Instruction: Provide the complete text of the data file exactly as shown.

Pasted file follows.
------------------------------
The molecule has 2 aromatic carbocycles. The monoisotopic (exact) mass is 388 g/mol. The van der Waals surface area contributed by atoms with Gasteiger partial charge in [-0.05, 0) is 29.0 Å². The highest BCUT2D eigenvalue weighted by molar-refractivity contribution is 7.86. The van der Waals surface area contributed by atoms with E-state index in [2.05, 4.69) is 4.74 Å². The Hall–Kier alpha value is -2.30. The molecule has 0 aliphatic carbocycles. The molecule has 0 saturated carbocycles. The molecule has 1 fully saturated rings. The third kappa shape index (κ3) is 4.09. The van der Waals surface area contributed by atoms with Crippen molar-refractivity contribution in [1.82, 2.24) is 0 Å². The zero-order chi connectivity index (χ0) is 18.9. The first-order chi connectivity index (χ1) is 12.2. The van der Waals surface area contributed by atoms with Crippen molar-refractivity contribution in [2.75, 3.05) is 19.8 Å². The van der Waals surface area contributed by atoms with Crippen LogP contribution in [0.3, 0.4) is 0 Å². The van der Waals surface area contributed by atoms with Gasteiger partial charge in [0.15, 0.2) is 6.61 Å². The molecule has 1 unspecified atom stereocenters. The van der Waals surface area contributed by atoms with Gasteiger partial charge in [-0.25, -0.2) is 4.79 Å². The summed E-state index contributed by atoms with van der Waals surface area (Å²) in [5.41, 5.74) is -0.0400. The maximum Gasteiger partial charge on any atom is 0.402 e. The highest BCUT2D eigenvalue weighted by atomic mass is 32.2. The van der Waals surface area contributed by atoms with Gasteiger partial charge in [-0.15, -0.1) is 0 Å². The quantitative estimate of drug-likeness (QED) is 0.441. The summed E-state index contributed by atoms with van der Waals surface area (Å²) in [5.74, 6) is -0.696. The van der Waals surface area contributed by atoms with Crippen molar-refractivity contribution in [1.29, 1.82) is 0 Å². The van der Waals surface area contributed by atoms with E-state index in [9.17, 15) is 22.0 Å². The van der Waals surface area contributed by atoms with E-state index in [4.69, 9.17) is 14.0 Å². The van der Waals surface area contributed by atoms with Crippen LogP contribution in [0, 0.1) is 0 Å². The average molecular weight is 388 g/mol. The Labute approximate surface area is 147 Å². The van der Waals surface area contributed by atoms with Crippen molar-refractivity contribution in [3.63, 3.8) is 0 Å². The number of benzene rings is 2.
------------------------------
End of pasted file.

The molecule has 2 aromatic carbocycles. The monoisotopic (exact) mass is 388 g/mol. The van der Waals surface area contributed by atoms with Gasteiger partial charge in [-0.05, 0) is 29.0 Å². The highest BCUT2D eigenvalue weighted by molar-refractivity contribution is 7.86. The van der Waals surface area contributed by atoms with E-state index in [2.05, 4.69) is 4.74 Å². The Hall–Kier alpha value is -2.30. The molecule has 0 aliphatic carbocycles. The molecule has 0 saturated carbocycles. The molecule has 1 fully saturated rings. The third kappa shape index (κ3) is 4.09. The van der Waals surface area contributed by atoms with Crippen molar-refractivity contribution in [1.82, 2.24) is 0 Å². The zero-order chi connectivity index (χ0) is 18.9. The first-order chi connectivity index (χ1) is 12.2. The van der Waals surface area contributed by atoms with Crippen molar-refractivity contribution in [2.75, 3.05) is 19.8 Å². The van der Waals surface area contributed by atoms with Crippen LogP contribution in [0.3, 0.4) is 0 Å². The van der Waals surface area contributed by atoms with Gasteiger partial charge in [0.15, 0.2) is 6.61 Å². The molecule has 1 unspecified atom stereocenters. The van der Waals surface area contributed by atoms with Gasteiger partial charge in [-0.25, -0.2) is 4.79 Å². The summed E-state index contributed by atoms with van der Waals surface area (Å²) in [5.41, 5.74) is -0.0400. The maximum Gasteiger partial charge on any atom is 0.402 e. The highest BCUT2D eigenvalue weighted by atomic mass is 32.2. The van der Waals surface area contributed by atoms with Gasteiger partial charge in [-0.15, -0.1) is 0 Å². The quantitative estimate of drug-likeness (QED) is 0.441. The summed E-state index contributed by atoms with van der Waals surface area (Å²) in [5.74, 6) is -0.696. The van der Waals surface area contributed by atoms with Crippen molar-refractivity contribution in [1.29, 1.82) is 0 Å². The van der Waals surface area contributed by atoms with E-state index in [9.17, 15) is 22.0 Å². The van der Waals surface area contributed by atoms with E-state index in [4.69, 9.17) is 14.0 Å². The van der Waals surface area contributed by atoms with Crippen LogP contribution in [0, 0.1) is 0 Å². The average molecular weight is 388 g/mol. The Labute approximate surface area is 147 Å². The van der Waals surface area contributed by atoms with Crippen molar-refractivity contribution in [3.63, 3.8) is 0 Å². The number of benzene rings is 2.